Last week, I met with the last of the three beta readers who read my memoir. Here’s the unanimous verdict: the narrative arc is strong.
Cue the balloon drop, pop of a champagne cork, and happy dance that will probably overstretch something in my hips.
For those of you who might not know, the narrative arc is the backbone of any story regardless of genre. In memoir, it reveals how the narrator transforms. And, friends, it’s fucking hard to nail the narrative arc. Many a book has crumbled without one.
I’ll spend the next three months tightening, tweaking, and beautifying every last sentence for January submissions to interested agents.
As I crack my knuckles in preparation for the work ahead, let me introduce you to my little friend, Resistance.
According to Steven Pressfield, author of The War of Art, Resistance is the insidious, implacable, invisible voice within all of us that does its best to maintain the status quo. While it can show up at any time, it’s more likely to drop by when we’re following a call from the soul. Pressfield says, “The more important an enterprise is to the growth of our soul the more Resistance will harass us.”
It tends to be most vocal when we’re in the last leg of any project, because Resistance hates a finisher.
Resistance tells us tomorrow is a better time to start.
Or, that we need to completely heal before we can truly begin.
It helps us pencil in all of the tasks, duties, and work that will eat up our writing time.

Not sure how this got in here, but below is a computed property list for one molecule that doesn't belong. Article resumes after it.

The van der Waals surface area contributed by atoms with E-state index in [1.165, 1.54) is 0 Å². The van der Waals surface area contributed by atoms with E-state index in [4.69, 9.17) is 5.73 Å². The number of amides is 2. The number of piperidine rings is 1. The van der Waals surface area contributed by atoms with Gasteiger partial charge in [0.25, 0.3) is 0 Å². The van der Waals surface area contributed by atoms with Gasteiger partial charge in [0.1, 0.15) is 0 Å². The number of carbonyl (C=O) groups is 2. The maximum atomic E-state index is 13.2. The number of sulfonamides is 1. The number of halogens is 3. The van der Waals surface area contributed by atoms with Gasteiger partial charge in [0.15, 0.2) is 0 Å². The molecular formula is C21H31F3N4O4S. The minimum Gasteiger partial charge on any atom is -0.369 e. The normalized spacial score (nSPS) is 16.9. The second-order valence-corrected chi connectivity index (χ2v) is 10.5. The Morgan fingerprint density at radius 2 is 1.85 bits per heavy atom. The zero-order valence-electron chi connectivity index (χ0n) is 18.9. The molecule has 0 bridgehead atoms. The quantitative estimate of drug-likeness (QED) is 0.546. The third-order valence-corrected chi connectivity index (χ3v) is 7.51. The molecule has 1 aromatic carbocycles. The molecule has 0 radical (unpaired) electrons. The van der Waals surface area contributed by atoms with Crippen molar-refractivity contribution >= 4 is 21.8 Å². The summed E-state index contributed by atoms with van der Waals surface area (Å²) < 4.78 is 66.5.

Resistance is often the reason we pop Cheetos, guzzle wine, or scarf down cake instead of sitting at our desks. Sometimes, it’s the reason we get sick, gossip about others, enter unhealthy relationships, or create dramas of self-sabotage that burn through our creativity.
At first, Resistance feels like “a low-grade misery” that’s bored, restless, and never satisfied. There’s a guilt we can’t put our finger on. As it wears on, we become disgusted and hate ourselves and our lives.
But don’t take any of this personally. Pressfield says, “Resistance is a force of nature that acts objectively like the indifference of rain and transits the heavens by the same laws as the stars.”
Fear is Resistance’s favorite snack. The tastiest bites are made of the deepest questions we ask ourselves during the writing process. Who am I? Why am I here? What is the meaning of my life?
But fear is not the enemy. Pressfield says, “The more scared we are of a work or a calling, the more sure we can be that we have to do it.”
So, you might be asking, Lisa, are you scared?
Fuck yeah, I am.
While I’ve been actively writing this book for a little over two years, it’s twenty-three years in the making. During those twenty-three years, other projects have fizzled out.
For those you who might not know my story, this memoir is about how a chance meeting during a heavy-metal tour helped me survive my brother’s suicide.
Some parts of this book were incredibly fun to write, like all the scenes with Klaus, our quirky bus driver and road guru. But writing other parts felt like pressing a finger full of salt into my heart. It’s easy to show you the fun parts, but do I really want the world to see the inner workings of my heart?
I fear that I haven’t yet been brave enough in scenes.
I fear that my art won’t be good enough.
I fear that once I send this off, I’ll lose control of the project, because while a published book has the author’s name on it, it’s no longer her story. It now belongs to the reader.
For the next month, I’m going to wrestle with my Resistance as a part of my latest newsletter series. Steven Pressfield’s insightful, quick-reading book will serve as my guide.
Buy the book and join me on this odyssey while you’re experimenting with asking “why not me” about your writing projects.
Are you ready to wrestle together, <<First Name>>? What does your resistance look like? Email me the answer.
Or, better yet, tweet it to me with the hashtag #thecolorofmyresistance